A short essay from Haruki Murakami’s Murakami Radio.
This one’s about donuts. You should consider skipping this if you’re on a serious diet. There’s no getting around it: we’re talking donuts.
I don’t like sweet things much, but donuts are the one exception. From time to time I’ll get a random urge to eat them. Why? I’ve given it some thought. In our modern society, donuts aren’t simply a fried treat with a hole in the middle. They synthesize and sublimate various aspects of our world into a ring shape though a process known as donutification. Or, to put it simply, I like donuts.
I’d often grab a donut before heading to school when I was a writer in residence at Tufts University just outside of Boston. I’d pull up to the Summerville Dunkin’ Donuts parking lot on my way to campus, order two classic donuts, have them fill up my little thermos with hot coffee, and walk into my office carrying the paper Dunkin’ bag. For half the day I’d drink my coffee and eat my donuts as I sat at my desk reading books, writing, and talking to students who’d stopped by. On days I was hungry I’d munch on my donuts while I was still in my car. That’s why there were always crumbs all over the floor of my Volkswagen Corrado. I’m embarrassed to say there were coffee stains on the seats too.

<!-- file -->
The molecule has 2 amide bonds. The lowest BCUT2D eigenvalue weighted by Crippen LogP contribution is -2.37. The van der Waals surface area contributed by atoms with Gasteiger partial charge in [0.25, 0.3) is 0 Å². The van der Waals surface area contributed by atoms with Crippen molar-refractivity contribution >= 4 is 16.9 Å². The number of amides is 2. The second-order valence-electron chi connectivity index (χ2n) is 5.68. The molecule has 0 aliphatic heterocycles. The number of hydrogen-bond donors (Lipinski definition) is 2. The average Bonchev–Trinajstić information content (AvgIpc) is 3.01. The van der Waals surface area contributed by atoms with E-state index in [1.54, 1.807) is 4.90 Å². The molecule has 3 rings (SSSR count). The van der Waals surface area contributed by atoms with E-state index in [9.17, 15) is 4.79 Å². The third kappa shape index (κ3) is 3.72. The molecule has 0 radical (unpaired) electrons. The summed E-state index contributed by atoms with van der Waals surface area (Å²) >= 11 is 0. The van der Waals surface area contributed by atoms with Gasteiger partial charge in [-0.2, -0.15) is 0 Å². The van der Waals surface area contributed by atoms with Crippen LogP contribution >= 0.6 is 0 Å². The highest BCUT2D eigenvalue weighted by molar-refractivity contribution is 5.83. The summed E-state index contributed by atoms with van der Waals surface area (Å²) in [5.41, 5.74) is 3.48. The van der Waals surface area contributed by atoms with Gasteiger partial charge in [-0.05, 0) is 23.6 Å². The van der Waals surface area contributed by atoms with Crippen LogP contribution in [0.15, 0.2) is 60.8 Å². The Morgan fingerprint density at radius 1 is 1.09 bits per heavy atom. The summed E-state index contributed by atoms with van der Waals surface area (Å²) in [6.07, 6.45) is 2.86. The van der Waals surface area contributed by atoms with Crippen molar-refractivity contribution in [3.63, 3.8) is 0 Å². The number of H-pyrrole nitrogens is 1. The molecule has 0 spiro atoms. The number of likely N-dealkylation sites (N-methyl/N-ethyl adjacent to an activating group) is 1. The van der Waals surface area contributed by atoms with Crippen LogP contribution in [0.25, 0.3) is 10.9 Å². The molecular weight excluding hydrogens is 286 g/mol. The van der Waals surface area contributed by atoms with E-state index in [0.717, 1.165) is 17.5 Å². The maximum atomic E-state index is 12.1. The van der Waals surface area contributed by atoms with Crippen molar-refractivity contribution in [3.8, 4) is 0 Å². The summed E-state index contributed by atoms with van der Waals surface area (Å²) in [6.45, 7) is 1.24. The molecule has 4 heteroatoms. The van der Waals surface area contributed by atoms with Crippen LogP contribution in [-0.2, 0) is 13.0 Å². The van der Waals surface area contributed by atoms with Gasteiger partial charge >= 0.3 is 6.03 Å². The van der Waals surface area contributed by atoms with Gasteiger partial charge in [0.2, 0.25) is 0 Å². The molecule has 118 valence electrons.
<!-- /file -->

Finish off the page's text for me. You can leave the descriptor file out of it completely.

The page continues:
By the way, do you know who invented the donut hole? Not many people know. But I do! Donut holes first appeared in 1847, in the small town of Camden, Maine. 15 year old Hansen Gregory was a trainee at a local bakery. The store did lots of frying but it was inefficient because it look a long time for the heat to get to the middle of the dough. Seeing that, Hansen tried poking a hole in the middle figuring it would heat up much quicker. That sped up the cooking time, and in addition to giving it a curious wheel-like shape, it make it crispy, delicious, and easy to eat.
“Hey! Do-nut mess around, Hansen!” his boss yelled (sorry for the bad joke).
“Um, sir, it’s actually not that bad,” Hansen replied.
And thus the donut was born. I know, you can never trust these stories, and if someone told me their similarly perfect original story I’d want to defend the one I believed in. But look, I read this in a book, it seems legitimate.
Be it the color, or the smell, or the crispy texture, donuts are full of the power to do good. The power to raise the spirits of those who eat them. So let’s eat donut after donut and feel full of life! Can’t that diet wait until tomorrow?